THE discovery of radioactivity has opened to physical and probably also to chemical research a field of extraordinary and peculiar promise. We seem to have a source of energy which flows spontaneously for unlimited time without tangible indication of its source; effects of energy are exhibited which neither in essence nor in phenomena resemble those previously known; substances are presented which seem to be of an entirely new kind, though they resemble our oldest and best-known elements so closely as to make their distinction difficult. The most prominent of these substances is radium, which, in the opinion of its discoverers, may be considered a new chemical element and which has been recognized as such by the International Atomic Weight Committee by giving it a place in their table of atomic weights for 1904.
Much more indefinite are the relations of the other radioactive substances thus far made known. The existence of polonium, discovered by P. and S. Curie, was for a time considered dubious, but seems to awake to new life in the radiotellurium of W. Marckwald. On radiolead voluminous researches have appeared which are especially noteworthy in chemical respects, still they do not yet authorize us to recognize a new element with certainty, even if we disregard the objections raised by F. Giesel against these researches. The same may be said of the actinium of A. Debierne and other radioactive substances, such as are supposed to have been detected in the earths of the cerium and yttrium group.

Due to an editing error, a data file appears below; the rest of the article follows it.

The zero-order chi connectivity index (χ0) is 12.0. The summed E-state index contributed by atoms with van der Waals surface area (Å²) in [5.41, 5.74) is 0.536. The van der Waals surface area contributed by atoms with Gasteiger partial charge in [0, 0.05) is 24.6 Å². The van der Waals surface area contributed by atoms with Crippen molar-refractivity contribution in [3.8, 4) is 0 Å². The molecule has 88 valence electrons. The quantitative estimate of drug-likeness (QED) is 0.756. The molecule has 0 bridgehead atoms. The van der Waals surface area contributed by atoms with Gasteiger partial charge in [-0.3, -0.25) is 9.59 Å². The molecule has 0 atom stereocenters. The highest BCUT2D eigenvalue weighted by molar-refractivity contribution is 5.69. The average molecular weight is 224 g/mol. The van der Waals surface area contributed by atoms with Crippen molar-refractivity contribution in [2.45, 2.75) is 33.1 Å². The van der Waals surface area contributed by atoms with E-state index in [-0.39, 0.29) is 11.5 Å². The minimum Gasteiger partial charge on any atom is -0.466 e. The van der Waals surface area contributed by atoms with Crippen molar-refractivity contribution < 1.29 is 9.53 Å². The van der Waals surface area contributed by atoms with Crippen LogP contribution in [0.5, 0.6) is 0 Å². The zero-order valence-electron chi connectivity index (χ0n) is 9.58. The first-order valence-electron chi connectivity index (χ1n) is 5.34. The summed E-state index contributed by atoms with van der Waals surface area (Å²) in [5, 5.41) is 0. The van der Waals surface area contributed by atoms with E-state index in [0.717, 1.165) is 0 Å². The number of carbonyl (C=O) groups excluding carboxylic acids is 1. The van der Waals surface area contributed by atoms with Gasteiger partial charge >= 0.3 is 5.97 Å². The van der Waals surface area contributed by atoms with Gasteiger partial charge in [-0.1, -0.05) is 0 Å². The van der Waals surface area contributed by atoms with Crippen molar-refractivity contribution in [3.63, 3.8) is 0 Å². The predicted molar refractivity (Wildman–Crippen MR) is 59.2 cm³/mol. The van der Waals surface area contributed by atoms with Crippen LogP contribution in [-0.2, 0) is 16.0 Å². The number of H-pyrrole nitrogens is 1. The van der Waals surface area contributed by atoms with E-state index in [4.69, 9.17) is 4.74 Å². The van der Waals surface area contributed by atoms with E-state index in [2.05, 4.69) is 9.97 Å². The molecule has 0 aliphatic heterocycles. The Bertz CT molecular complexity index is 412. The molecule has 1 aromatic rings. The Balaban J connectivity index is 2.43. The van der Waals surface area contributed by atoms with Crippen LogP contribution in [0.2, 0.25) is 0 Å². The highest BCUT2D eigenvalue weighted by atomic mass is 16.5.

This uncertainty may be understood if we consider that for the researches thus far made only very small amounts of pure or merely enriched materials have been available, which has made the chemical investigation very difficult. The great fascination of tracing the observed phenomena of radioactivity by means of the sensitive photographic plate, the electroscope and the phosphorescent screen had quite naturally made the investigation of the chemical behavior of the substances in question a secondary matter which, while it has not been entirely overlooked, yet has not received that degree of attention that formerly was bestowed on the determination of the characteristic properties of newly discovered elements.
- Translated from Berichte der Deutschen Chemischen Gesellschaft. The author, best known by this discovery of the rare element Germanium, died Oct. 8, 1904, at Dresden.—G. D. H.